Dictionary of National Biography, 1885-1900/Home, Everard
HOME, Sir EVERARD (1756–1832), surgeon, born at Hull on 6 May 1756, was son of Robert Boyne Home, army surgeon, afterwards of Greenlaw Castle, Berwickshire, and of Mary, daughter of Colonel Hutchinson. He became a king's scholar of Westminster School in 1770, and was elected to Trinity College, Cambridge, in 1773, but almost immediately resigned his scholarship to become a pupil of John Hunter, the surgeon, who married his only sister (Welch, Alumni Westmonast. pp. 397–8; Home, Life of Hunter, pp. xxi, xxii). Home assisted Hunter in many of his anatomical investigations, studying under him at St. George's Hospital, and in the autumn of 1776 he partly described Hunter's collection. Having qualified at Surgeons' Hall in 1778, he was appointed assistant surgeon at the newly finished naval hospital at Plymouth. Later he went to Jamaica as staff surgeon, whence he returned in August 1784, and went on half-pay. He resumed his assistancy with Hunter, was elected fellow of the Royal Society in 1785, and in 1788 received the gold medal of the Lyceum Medicum Londinense (a society founded by Hunter and Dr. George Fordyce [q. v.]) for a dissertation on the ‘Properties of Pus.’ In 1786 he took charge of Hunter's patients while Hunter was ill, and lived in Hunter's house from this time till 1792, when he married and removed to a few doors off. In 1787 Home was appointed assistant surgeon under Hunter at St. George's Hospital. In 1790–1 he lectured for Hunter, and in 1792 definitely succeeded him as lecturer on anatomy. He was elected surgeon to St. George's Hospital after Hunter's death in 1793, was joint executor with Dr. Baillie to Hunter's will, and in 1793–4 he saw through the press Hunter's important work ‘On the Blood, Inflammation, and Gunshot Wounds.’ Home obtained a large surgical practice, and became keeper and afterwards one of the trustees of the Hunterian collection (1817). He was chosen a member of the court of assistants of the College of Surgeons in 1801, member of the court of examiners in 1809, master in 1813, and president (the first who bore that title) in 1821. From 1804 to 1813, and again in 1821, he was professor of anatomy and surgery at the college, but did not lecture till 1810, giving another course in 1813; in 1814 and in 1822 he was Hunterian orator. His influence at the college as Hunter's brother-in-law and executor was great, and not always beneficial. By patent dated 2 Jan. 1813 he was made a baronet, and in 1808 sergeant-surgeon to the king. He was in 1821 made surgeon to Chelsea Hospital, where he died at his official residence on 31 Aug. 1832, aged 76. He had resigned the surgeoncy to St. George's Hospital in 1827, and was made consulting surgeon.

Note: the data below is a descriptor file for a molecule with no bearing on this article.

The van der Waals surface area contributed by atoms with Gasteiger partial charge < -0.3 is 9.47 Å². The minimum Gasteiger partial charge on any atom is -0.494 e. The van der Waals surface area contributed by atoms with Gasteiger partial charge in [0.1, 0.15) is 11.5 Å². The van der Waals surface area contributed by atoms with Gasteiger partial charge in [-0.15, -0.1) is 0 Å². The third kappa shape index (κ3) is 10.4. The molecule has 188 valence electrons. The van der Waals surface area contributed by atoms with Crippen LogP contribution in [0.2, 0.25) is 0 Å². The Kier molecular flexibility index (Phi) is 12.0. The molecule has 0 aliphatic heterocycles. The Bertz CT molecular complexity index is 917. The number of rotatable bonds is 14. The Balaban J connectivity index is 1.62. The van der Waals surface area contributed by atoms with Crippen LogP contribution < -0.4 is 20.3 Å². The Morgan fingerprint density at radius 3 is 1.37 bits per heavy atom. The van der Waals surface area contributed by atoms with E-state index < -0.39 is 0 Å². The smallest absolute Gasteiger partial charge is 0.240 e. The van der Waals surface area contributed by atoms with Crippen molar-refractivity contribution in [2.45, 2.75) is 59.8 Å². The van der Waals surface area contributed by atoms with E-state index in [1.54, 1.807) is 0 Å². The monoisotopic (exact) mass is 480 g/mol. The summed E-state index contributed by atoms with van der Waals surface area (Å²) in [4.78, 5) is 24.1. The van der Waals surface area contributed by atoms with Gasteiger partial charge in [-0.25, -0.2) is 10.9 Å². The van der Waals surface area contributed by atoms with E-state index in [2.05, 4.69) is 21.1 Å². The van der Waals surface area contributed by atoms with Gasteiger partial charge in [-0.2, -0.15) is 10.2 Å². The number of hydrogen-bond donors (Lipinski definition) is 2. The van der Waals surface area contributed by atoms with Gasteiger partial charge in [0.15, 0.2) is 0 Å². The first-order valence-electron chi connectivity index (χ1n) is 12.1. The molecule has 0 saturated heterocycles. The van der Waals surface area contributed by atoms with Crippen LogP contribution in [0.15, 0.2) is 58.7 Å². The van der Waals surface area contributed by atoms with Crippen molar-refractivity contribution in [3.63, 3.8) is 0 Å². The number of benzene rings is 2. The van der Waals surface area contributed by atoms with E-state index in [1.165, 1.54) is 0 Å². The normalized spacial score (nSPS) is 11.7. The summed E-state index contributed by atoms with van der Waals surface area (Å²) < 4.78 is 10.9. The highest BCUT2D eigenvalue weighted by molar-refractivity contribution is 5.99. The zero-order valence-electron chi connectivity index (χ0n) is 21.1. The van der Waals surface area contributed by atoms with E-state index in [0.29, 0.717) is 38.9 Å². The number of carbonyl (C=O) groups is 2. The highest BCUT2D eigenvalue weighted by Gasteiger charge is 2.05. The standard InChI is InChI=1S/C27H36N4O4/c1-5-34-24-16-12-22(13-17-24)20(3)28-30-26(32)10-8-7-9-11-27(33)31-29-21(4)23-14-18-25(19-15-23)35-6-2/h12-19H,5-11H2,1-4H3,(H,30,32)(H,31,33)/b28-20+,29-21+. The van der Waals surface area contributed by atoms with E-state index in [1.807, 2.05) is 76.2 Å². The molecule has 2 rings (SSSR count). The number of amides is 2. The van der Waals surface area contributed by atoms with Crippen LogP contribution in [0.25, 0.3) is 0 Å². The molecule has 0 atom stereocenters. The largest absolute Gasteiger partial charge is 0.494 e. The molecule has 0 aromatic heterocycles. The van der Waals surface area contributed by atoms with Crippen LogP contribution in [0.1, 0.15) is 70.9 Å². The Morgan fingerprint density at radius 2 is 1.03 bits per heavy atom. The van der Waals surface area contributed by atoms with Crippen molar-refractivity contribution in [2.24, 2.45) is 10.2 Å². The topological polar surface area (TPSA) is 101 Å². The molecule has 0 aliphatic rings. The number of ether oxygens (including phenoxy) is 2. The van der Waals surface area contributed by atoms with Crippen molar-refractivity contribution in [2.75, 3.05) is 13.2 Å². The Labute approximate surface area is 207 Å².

Home married in 1792 Jane, daughter of the Rev. Dr. Tunstall, and widow of Stephen Thompson, by whom he had two sons, Sir James Everard Home, born in 1798, afterwards captain R.N., and William Archibald Home, and four daughters. His portrait was painted by Sir W. Beechey, from which, presumably, an engraving is given, prefixed to the first volume of his ‘Lectures on Comparative Anatomy,’ 1814.
Home was a good practical surgeon, and was genuinely attached to the study of comparative anatomy. His earlier papers, published in the ‘Philosophical Transactions,’ were of considerable value, and he often delivered the Croonian lecture before the Royal Society, but in his later years the Society printed many insignificant or worthless papers by him.